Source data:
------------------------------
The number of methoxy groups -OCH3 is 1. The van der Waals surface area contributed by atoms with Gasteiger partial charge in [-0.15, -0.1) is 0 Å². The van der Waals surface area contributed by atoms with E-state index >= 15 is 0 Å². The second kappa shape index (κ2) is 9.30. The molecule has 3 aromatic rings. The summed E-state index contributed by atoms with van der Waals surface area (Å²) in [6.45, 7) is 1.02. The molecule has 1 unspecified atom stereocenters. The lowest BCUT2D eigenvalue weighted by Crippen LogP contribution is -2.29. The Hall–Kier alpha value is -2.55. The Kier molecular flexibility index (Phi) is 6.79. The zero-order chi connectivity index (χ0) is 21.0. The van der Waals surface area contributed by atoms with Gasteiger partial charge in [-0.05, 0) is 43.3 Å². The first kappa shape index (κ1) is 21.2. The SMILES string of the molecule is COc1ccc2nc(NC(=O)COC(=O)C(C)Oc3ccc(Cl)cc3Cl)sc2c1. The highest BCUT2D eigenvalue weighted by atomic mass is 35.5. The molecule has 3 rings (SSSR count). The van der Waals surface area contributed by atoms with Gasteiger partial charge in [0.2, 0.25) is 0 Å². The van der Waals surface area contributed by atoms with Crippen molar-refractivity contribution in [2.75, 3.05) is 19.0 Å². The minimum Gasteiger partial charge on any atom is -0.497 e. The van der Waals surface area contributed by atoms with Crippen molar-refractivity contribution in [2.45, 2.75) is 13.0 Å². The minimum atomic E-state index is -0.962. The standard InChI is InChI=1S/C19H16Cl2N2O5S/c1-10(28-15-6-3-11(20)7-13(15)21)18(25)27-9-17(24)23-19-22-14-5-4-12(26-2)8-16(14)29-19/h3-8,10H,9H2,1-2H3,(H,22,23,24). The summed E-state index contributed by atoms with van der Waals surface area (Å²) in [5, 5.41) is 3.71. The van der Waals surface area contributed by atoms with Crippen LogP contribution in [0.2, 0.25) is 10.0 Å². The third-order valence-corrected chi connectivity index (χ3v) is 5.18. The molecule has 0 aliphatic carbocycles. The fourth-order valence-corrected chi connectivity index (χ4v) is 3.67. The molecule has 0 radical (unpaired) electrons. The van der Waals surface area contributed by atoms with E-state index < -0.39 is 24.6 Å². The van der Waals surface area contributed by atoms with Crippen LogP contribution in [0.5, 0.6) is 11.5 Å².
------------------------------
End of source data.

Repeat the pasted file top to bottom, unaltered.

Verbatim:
The number of methoxy groups -OCH3 is 1. The van der Waals surface area contributed by atoms with Gasteiger partial charge in [-0.15, -0.1) is 0 Å². The van der Waals surface area contributed by atoms with E-state index >= 15 is 0 Å². The second kappa shape index (κ2) is 9.30. The molecule has 3 aromatic rings. The summed E-state index contributed by atoms with van der Waals surface area (Å²) in [6.45, 7) is 1.02. The molecule has 1 unspecified atom stereocenters. The lowest BCUT2D eigenvalue weighted by Crippen LogP contribution is -2.29. The Hall–Kier alpha value is -2.55. The Kier molecular flexibility index (Phi) is 6.79. The zero-order chi connectivity index (χ0) is 21.0. The van der Waals surface area contributed by atoms with Gasteiger partial charge in [-0.05, 0) is 43.3 Å². The first kappa shape index (κ1) is 21.2. The SMILES string of the molecule is COc1ccc2nc(NC(=O)COC(=O)C(C)Oc3ccc(Cl)cc3Cl)sc2c1. The highest BCUT2D eigenvalue weighted by atomic mass is 35.5. The molecule has 3 rings (SSSR count). The van der Waals surface area contributed by atoms with Gasteiger partial charge in [0.2, 0.25) is 0 Å². The van der Waals surface area contributed by atoms with Crippen molar-refractivity contribution in [2.75, 3.05) is 19.0 Å². The minimum Gasteiger partial charge on any atom is -0.497 e. The van der Waals surface area contributed by atoms with Crippen molar-refractivity contribution in [2.45, 2.75) is 13.0 Å². The minimum atomic E-state index is -0.962. The standard InChI is InChI=1S/C19H16Cl2N2O5S/c1-10(28-15-6-3-11(20)7-13(15)21)18(25)27-9-17(24)23-19-22-14-5-4-12(26-2)8-16(14)29-19/h3-8,10H,9H2,1-2H3,(H,22,23,24). The summed E-state index contributed by atoms with van der Waals surface area (Å²) in [5, 5.41) is 3.71. The van der Waals surface area contributed by atoms with Crippen LogP contribution in [0.2, 0.25) is 10.0 Å². The third-order valence-corrected chi connectivity index (χ3v) is 5.18. The molecule has 0 aliphatic carbocycles. The fourth-order valence-corrected chi connectivity index (χ4v) is 3.67. The molecule has 0 radical (unpaired) electrons. The van der Waals surface area contributed by atoms with E-state index < -0.39 is 24.6 Å². The van der Waals surface area contributed by atoms with Crippen LogP contribution in [0.5, 0.6) is 11.5 Å².